Exercising the City’s pre-emptive right

Upon receipt of the owner’s notice, the City will have 60 days to (i) send a notice of exercise to the owner and indicate that it wishes to exercise its pre-emptive right, and (ii) acquire the property at the price and conditions stated therein, subject to any changes subsequently agreed with the owner. During this period, the City may require from the owner any additional information to assess the condition of the property. The City can also have access to the property provided she sends 48 hours’ notice to this effect.

If the City informs the owner that it will not exercise its pre-emptive right or if it does not provide its Notice to Exercise within the 60 days, it will then be deemed to have waived its pre-emptive right and such right will no longer be exercisable. The City will then have to require the discharge of the notice of pre-emptive right from the Land Registry.

When the City exercises its pre-emptive right, it will be required to pay the purchase price of the property within 60 days of notification of its Notice of Exercise. In the event the City cannot pay the sum directly to the owner, the City can deposit it at the Superior Court Registry, on behalf of the owner. The City will also have to compensate the person who planned to acquire the property for the reasonable expenses incurred by the latter in negotiating the price and terms of the proposed sale.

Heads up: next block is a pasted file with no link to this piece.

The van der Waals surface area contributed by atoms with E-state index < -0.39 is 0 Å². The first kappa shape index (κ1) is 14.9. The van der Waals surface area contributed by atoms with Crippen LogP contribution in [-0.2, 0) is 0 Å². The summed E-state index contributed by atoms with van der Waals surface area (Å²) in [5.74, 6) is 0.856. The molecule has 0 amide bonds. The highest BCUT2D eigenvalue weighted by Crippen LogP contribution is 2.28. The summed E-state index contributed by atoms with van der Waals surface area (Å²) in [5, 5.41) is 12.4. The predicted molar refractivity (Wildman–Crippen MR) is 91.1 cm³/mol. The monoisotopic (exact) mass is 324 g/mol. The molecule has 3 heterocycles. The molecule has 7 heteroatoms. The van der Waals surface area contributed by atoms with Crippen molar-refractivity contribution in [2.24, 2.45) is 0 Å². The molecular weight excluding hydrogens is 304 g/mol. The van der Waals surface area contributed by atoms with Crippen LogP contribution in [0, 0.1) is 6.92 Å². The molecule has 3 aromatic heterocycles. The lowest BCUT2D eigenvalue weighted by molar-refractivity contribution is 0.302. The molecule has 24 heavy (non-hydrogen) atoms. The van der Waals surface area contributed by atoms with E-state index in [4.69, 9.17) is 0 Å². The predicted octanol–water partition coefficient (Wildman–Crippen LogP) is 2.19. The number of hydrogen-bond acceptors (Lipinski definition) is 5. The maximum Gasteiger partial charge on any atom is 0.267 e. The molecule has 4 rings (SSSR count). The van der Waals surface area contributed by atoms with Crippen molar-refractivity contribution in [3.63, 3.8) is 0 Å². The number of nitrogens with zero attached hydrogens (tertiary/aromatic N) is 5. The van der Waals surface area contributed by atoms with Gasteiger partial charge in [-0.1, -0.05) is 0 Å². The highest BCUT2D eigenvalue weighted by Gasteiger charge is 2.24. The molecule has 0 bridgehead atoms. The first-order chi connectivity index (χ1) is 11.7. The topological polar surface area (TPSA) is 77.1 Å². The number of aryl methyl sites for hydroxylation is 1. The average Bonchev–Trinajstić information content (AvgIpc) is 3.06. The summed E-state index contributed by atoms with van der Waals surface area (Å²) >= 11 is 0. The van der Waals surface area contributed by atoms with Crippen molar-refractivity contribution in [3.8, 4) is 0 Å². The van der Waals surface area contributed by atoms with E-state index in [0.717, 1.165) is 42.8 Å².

In the event that the City can’t conclude a notarized deed with the owner (for example, if the owner refuses to cooperate), the City would become the owner of the property by registering a notice of transfer of ownership at the Land Registry. This notice would include the description of the property, the price and conditions of its acquisition as well as the date on which the City would like to take possession of the property.

Due to the overheating in the prices of real estate properties observed in the territory of the Montreal agglomeration, the pre-emptive right will certainly raise questions in the coming years, in particular as to with regard to its application and the financial means available to the City to acquire such properties.

To improve the supply of social housing in the urban agglomeration of Montréal, the City has expressed its desire to use the pre-emptive right as an additional tool. This tool will be added to the Regulation to improve the supply of social, affordable, and family housing, which is still under review.

By Émilie Therrien


[1] Regulation RCG 20-012.

[2] CQLR c C-11.4

[3] Regulation determining the parks territories in which the pre-emptive right can be exercised and on which real estate properties can thus be acquired for regional park purposes (“Règlement déterminant les territoires des parcs sur lesquels le droit de préemption peut être exercé et sur lesquels des immeubles peuvent être ainsi acquis aux fins de parc régional”), RCG 18-034

[4] Internal regulation of the agglomeration council regarding its delegation of powers to the executive committee relating to the exercise of the pre-emptive right for social housing purposes (“Règlement intérieur du conseil d’agglomération sur la délégation de pouvoirs du conseil d’agglomération au comité exécutif relatif à l’exercice du droit de préemption aux fins de logement social”), RCG 20-013

[5] CQLR c I-3